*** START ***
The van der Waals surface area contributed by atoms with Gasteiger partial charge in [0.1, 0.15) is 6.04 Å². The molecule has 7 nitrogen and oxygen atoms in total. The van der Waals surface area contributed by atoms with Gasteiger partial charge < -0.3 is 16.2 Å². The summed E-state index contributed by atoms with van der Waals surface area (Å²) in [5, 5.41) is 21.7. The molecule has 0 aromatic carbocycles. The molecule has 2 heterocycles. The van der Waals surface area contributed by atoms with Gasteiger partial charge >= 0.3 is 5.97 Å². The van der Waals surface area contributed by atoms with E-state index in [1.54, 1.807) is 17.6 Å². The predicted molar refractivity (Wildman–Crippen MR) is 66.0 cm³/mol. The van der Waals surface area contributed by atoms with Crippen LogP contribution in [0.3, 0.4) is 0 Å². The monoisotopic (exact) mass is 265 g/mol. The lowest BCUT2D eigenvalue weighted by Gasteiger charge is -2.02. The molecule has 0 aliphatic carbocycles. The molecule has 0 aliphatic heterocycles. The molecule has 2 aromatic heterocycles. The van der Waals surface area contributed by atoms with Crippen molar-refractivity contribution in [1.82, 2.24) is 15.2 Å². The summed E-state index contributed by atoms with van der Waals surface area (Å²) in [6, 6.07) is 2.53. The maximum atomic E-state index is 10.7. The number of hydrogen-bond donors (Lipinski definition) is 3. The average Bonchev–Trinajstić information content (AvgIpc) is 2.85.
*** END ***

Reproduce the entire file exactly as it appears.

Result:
The van der Waals surface area contributed by atoms with Gasteiger partial charge in [0.1, 0.15) is 6.04 Å². The molecule has 7 nitrogen and oxygen atoms in total. The van der Waals surface area contributed by atoms with Gasteiger partial charge < -0.3 is 16.2 Å². The summed E-state index contributed by atoms with van der Waals surface area (Å²) in [5, 5.41) is 21.7. The molecule has 0 aromatic carbocycles. The molecule has 2 heterocycles. The van der Waals surface area contributed by atoms with Gasteiger partial charge >= 0.3 is 5.97 Å². The van der Waals surface area contributed by atoms with E-state index in [1.54, 1.807) is 17.6 Å². The predicted molar refractivity (Wildman–Crippen MR) is 66.0 cm³/mol. The van der Waals surface area contributed by atoms with Crippen LogP contribution in [0.3, 0.4) is 0 Å². The monoisotopic (exact) mass is 265 g/mol. The lowest BCUT2D eigenvalue weighted by Gasteiger charge is -2.02. The molecule has 0 aliphatic carbocycles. The molecule has 0 aliphatic heterocycles. The molecule has 2 aromatic heterocycles. The van der Waals surface area contributed by atoms with Crippen molar-refractivity contribution in [1.82, 2.24) is 15.2 Å². The summed E-state index contributed by atoms with van der Waals surface area (Å²) in [6, 6.07) is 2.53. The maximum atomic E-state index is 10.7. The number of hydrogen-bond donors (Lipinski definition) is 3. The average Bonchev–Trinajstić information content (AvgIpc) is 2.85.